Chad Shivers’ Southern Surf Stomp channels the past, present, and future of Atlanta’s Surf Scene

Eddie Angel of Los Straitjackets, the Penetrators (tribute), Rodeo Twister, and the Fringe Factory DJs take over Kavarna on Sat., April 18.


  • Jamie Galatas

Chad Shivers has his finger of the pulse of the Atlanta surf scene. Outside of Southern California, the Atlanta surf scene might be one of the strongest in the nation, despite the majority of residents remaining unaware of its existence. It’s slightly off the beaten path and out of sight from even the most discerning music fan, but there’s a community of people here who are wildly devoted to music that was left for dead. The resurrection is somewhat slow, but surf is on the rise again in Atlanta.

Getting into surf music 20 years ago after hearing a Ventures song at a house party, Shivers formed his first surf group, the Squares, almost immediately thereafter. From there, he founded Sorry No Ferrari — not surf, but instrumental nonetheless — and most recently progressive surf band Moonbase. He’s also a member of the Mystery Men?, who are a staple of the Atlanta surf scene. In early 2014, he started the Southern Surf Stomp, a monthly surf showcase at Kavarna in Oakhurst. In the surf community, both in Atlanta and nationally, Shivers is helping to usher in a resurgence of the genre.

Shivers invited me into his home to talk about the music while he made BBQ, something he’s also quite good at.

Surf music feels like something that its fans keep in their back pocket. Surf fans have a deeply personal relationship with the genre, its bands, and the scene at large. What is it that resonates with you?

Just as much as the music, I think it’s community. It has that punk rock idealism, but without a lot of the pretense. You don’t have to be or look a certain way. It’s fun music and you can choose to push it or not. So many variables, but they’re all legitimate.


After being killed by the British Invasion in 1964, surf music made a resurgence in the ’90s with bands such as Los Straitjackets and Man or Astro-man? and has maintained an underground status. Why such a devoted yet small following?

I think it’s small and devoted, and I’m not trying to sound pitiful, because we’re all each other has. We don’t have a big following except each other and it’s very insular. It’s not by our own device, but it’s just an outlier in most people’s tastes.

There’s also a lot of cool stuff you can grasp onto with surf music; there’s a lot of history and, I hate to say it, but gear is a big component. By its nature, the music has to be more technical because you’re playing all of your melodies on guitars or another melodic that’s not voice. I think people can grasp on to whatever they want to with surf. I was having a discussion with Eddie Angel of Los Straitjackets for the podcast and brought up the fact that they wear Mexican wrestling masks when they play. He mentioned that that helps because people don’t want to see middle-aged guys play surf music. I think that’s why people like it, because anyone can play it — it’s not a young man’s game or an old man’s game, it’s everybody’s game.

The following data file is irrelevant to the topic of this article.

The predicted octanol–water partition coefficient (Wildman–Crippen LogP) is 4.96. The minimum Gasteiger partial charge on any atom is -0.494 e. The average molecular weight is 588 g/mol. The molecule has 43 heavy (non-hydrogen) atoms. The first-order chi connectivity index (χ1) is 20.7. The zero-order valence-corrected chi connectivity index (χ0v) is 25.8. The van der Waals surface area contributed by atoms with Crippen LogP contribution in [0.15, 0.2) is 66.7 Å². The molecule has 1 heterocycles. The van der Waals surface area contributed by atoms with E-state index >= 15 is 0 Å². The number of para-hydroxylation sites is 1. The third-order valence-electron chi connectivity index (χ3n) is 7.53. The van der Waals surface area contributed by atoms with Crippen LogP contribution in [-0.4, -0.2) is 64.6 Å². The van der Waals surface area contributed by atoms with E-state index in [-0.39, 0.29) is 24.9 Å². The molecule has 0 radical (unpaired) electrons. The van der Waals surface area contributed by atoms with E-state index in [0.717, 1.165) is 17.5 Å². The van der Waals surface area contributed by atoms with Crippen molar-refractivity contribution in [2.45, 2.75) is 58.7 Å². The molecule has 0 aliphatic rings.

I also think there’s a great parallel in heavy metal. Surf might not have the same youth appeal, but it’s technically proficient, very gear based, very community based. A lot of surf players come from metal.

To me, Dick Dale sounds like metal much of the time. And Metallica, specifically Kirk Hammett, is clearly indebted to Dick Dale.

And Dick Dale will tell you he’s responsible for metal (laughs).

The Southeast seems to have a growing, if not flourishing surf scene centered around Atlanta with the Drive-Invasion, the Clarkston Surf Fest, and other regular events. Can you talk some about Atlanta’s relationship with surf?

The South in general, not just Atlanta, has a great scene. Austin, Texas has a great surf scene with a monthly surf show that they do. Tons of bands, great bands. North Carolina has a great scene. Alabama has historically had a great scene, which leads me to Atlanta. We’ve had some heavy hitters in Atlanta, but by proxy of Alabama. Originally, Man, or Astro-man? was based in Alabama and kind of moved to Atlanta. And also, the Penetrators — that’s what we all rally around in Atlanta. I don’t think there would be an Atlanta surf scene without those guys. They started in the early ’90s and carried the torch for Atlanta.

Where do you see Atlanta’s surf scene right now?

I’m very happy with the Atlanta surf scene. I think it’s great, I think it’s growing, and I think it has a lot of potential. But I have realistic expectations; I don’t think it’s going to be the next big thing, but I think if people get in on the secret, they’re going to want to be a part of it. We have amazing bands. We have The Surge, El Capitan is now active again, Gemini XIII, my bands MOONBASE and the Mystery Men?. Not to toot my own horn too much, but I think the Mystery Men? have kind of picked up where the Penetrators left off with The Stomp and touring California. That’s why I wanted to start this, to showcase the talent.

Clarkston Surf Fest, which turned into Douglasville Surf Fest, drew a bunch of bands from out of town to Atlanta. That definitely helps put bands on the map. Drive-Invasion maybe a little less so, because we always get the side stage. But, historically, it has been good; Los Straitjackets have played, Man, or Astro-man? played. There was a whole surf stage there in 2013. Having a central focus to these festivals is really helpful to the scene because we all meet each other and become friends. Again, there’s a lot of patting each other on the back, but I think that’s great because we’re all encouraging each other. It’s like a family reunion every time we have fests.